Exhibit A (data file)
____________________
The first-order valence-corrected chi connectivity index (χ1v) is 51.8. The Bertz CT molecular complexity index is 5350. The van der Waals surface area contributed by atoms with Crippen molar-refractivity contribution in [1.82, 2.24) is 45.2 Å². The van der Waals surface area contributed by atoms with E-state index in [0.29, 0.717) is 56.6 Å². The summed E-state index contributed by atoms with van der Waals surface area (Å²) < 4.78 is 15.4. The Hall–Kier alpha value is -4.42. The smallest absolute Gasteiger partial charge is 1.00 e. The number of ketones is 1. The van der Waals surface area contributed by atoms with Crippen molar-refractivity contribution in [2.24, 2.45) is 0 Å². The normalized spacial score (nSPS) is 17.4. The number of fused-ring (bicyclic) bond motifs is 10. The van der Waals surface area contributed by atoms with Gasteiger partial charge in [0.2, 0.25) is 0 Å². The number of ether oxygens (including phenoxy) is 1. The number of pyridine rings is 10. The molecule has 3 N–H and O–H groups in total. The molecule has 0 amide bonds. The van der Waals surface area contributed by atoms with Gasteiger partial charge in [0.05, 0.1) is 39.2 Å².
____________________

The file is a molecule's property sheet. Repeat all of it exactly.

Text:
The first-order valence-corrected chi connectivity index (χ1v) is 51.8. The Bertz CT molecular complexity index is 5350. The van der Waals surface area contributed by atoms with Crippen molar-refractivity contribution in [1.82, 2.24) is 45.2 Å². The van der Waals surface area contributed by atoms with E-state index in [0.29, 0.717) is 56.6 Å². The summed E-state index contributed by atoms with van der Waals surface area (Å²) < 4.78 is 15.4. The Hall–Kier alpha value is -4.42. The smallest absolute Gasteiger partial charge is 1.00 e. The number of ketones is 1. The van der Waals surface area contributed by atoms with Crippen molar-refractivity contribution in [2.24, 2.45) is 0 Å². The normalized spacial score (nSPS) is 17.4. The number of fused-ring (bicyclic) bond motifs is 10. The van der Waals surface area contributed by atoms with Gasteiger partial charge in [0.2, 0.25) is 0 Å². The number of ether oxygens (including phenoxy) is 1. The number of pyridine rings is 10. The molecule has 3 N–H and O–H groups in total. The molecule has 0 amide bonds. The van der Waals surface area contributed by atoms with Gasteiger partial charge in [0.05, 0.1) is 39.2 Å².